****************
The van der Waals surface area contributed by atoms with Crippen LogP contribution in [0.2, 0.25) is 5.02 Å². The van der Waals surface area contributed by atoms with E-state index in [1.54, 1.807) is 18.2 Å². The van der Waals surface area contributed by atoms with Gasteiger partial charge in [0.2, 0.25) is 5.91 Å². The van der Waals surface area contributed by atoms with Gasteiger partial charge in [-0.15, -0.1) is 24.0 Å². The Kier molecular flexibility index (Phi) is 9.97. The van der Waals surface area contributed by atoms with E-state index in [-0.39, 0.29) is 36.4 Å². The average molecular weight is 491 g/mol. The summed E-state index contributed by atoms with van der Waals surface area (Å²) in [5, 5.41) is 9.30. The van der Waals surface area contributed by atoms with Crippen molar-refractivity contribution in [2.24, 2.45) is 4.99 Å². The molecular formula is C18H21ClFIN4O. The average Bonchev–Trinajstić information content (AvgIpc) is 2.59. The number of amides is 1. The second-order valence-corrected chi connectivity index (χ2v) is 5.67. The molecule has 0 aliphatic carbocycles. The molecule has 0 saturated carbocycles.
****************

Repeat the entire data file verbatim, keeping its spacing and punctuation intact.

The van der Waals surface area contributed by atoms with Crippen LogP contribution in [0.2, 0.25) is 5.02 Å². The van der Waals surface area contributed by atoms with E-state index in [1.54, 1.807) is 18.2 Å². The van der Waals surface area contributed by atoms with Gasteiger partial charge in [0.2, 0.25) is 5.91 Å². The van der Waals surface area contributed by atoms with Gasteiger partial charge in [-0.15, -0.1) is 24.0 Å². The Kier molecular flexibility index (Phi) is 9.97. The van der Waals surface area contributed by atoms with E-state index in [-0.39, 0.29) is 36.4 Å². The average molecular weight is 491 g/mol. The summed E-state index contributed by atoms with van der Waals surface area (Å²) in [5, 5.41) is 9.30. The van der Waals surface area contributed by atoms with Crippen molar-refractivity contribution in [2.24, 2.45) is 4.99 Å². The molecular formula is C18H21ClFIN4O. The average Bonchev–Trinajstić information content (AvgIpc) is 2.59. The number of amides is 1. The second-order valence-corrected chi connectivity index (χ2v) is 5.67. The molecule has 0 aliphatic carbocycles. The molecule has 0 saturated carbocycles.